Optical generation, templating, and polymerization of three-​dimensional arrays of liquid-​crystal defects decorated by plasmonic nanoparticles

J.S. Evans, P.J. Ackerman, D.J. Broer, J. Lagemaat, van de, I.I. Smalyukh

Research output: Contribution to journalArticleAcademicpeer-review

28 Citations (Scopus)

Abstract

Defects in liquid crystals are used to model topological entities ranging from Skyrmions in high-energy physics to early-universe cosmic strings, as well as find practical applications in self-assembly of diffraction gratings and in scaffolding of plasmonic nanoparticles, but they are hard to control and organize into three-dimensional lattices. We laterally scan focused laser beams to produce periodic arrays of twist-stabilized defects forming either linear (fingers) or axially symmetric (torons) configurations in partially polymerizable liquid crystal films. Polymerization allows for stabilization of these structures and the formation of three-dimensional arrays of defects by stacking of the thin cholesteric films on top of each other. In the process of fabrication of such arrays, we polymerize the liquid crystal film with an array of torons or fingers and then sequentially produce and photopolymerize new liquid crystal layers on top of it, thus obtaining a three-dimensional structure of twist-stabilized defects in a layer-by-layer fashion. Templating by the polymerized layer spontaneously yields ordered organization of fingers and torons in the new cholesteric layer, thus enabling a three-dimensional ordered structure of defects. Nondestructive three-dimensional imaging of director fields by use of three-photon excitation fluorescence polarizing microscopy reveals the nature of topological singularities and physical underpinnings behind the observed templating effect. Three-dimensional patterning of defects templates the self-assembly of plasmonic nanoparticles into individual singularities and their arrays, laying the groundwork for potential applications in nanophotonics, plasmonics, metamaterial fabrication, and nanoscale energy conversion.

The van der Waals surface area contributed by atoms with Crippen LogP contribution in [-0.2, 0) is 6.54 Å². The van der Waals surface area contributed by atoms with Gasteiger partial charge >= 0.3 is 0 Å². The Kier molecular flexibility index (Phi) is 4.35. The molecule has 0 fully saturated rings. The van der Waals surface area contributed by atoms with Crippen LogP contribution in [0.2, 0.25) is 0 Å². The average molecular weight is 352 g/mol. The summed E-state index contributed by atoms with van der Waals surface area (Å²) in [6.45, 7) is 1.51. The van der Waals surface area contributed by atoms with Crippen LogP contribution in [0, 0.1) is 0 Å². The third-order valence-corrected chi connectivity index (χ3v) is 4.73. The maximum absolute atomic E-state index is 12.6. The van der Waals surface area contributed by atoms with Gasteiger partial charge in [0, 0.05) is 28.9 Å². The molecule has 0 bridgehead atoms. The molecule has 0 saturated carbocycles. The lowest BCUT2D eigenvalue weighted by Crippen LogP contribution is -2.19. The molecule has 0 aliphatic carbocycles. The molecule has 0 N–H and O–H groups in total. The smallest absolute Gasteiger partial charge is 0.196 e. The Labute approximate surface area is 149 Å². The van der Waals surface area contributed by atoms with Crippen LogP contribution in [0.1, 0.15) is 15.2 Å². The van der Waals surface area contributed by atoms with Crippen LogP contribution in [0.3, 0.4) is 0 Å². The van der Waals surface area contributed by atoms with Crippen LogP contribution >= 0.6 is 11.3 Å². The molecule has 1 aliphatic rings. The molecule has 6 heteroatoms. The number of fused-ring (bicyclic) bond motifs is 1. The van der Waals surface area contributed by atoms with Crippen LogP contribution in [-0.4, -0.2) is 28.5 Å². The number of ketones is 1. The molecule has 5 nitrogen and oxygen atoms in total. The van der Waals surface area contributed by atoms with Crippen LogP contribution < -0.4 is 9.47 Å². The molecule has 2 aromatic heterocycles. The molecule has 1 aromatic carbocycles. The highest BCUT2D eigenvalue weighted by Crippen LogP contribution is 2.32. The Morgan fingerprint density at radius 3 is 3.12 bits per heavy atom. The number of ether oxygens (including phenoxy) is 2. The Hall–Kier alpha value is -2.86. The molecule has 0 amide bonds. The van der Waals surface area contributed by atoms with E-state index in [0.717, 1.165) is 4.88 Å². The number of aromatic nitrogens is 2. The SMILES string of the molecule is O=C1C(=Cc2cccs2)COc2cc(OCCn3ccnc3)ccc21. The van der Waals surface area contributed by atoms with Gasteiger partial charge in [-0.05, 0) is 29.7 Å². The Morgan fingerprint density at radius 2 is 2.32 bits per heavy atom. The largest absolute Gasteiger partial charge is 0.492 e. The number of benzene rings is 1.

LanguageEnglish
Article number032503
Pages032503-1/14
Number of pages14
JournalPhysical Review E
Volume87
Issue number3
DOIs
StatePublished - 2013

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Plasmonics
Polymerization
crystal defects
Liquid Crystal
Nanoparticles
polymerization
Defects
liquid crystals
nanoparticles
Three-dimensional
defects
Self-assembly
Twist
self assembly
Fabrication
Singularity
Three-dimensional Imaging
Nanophotonics
Fluorescence Microscopy
Cosmic Strings

Cite this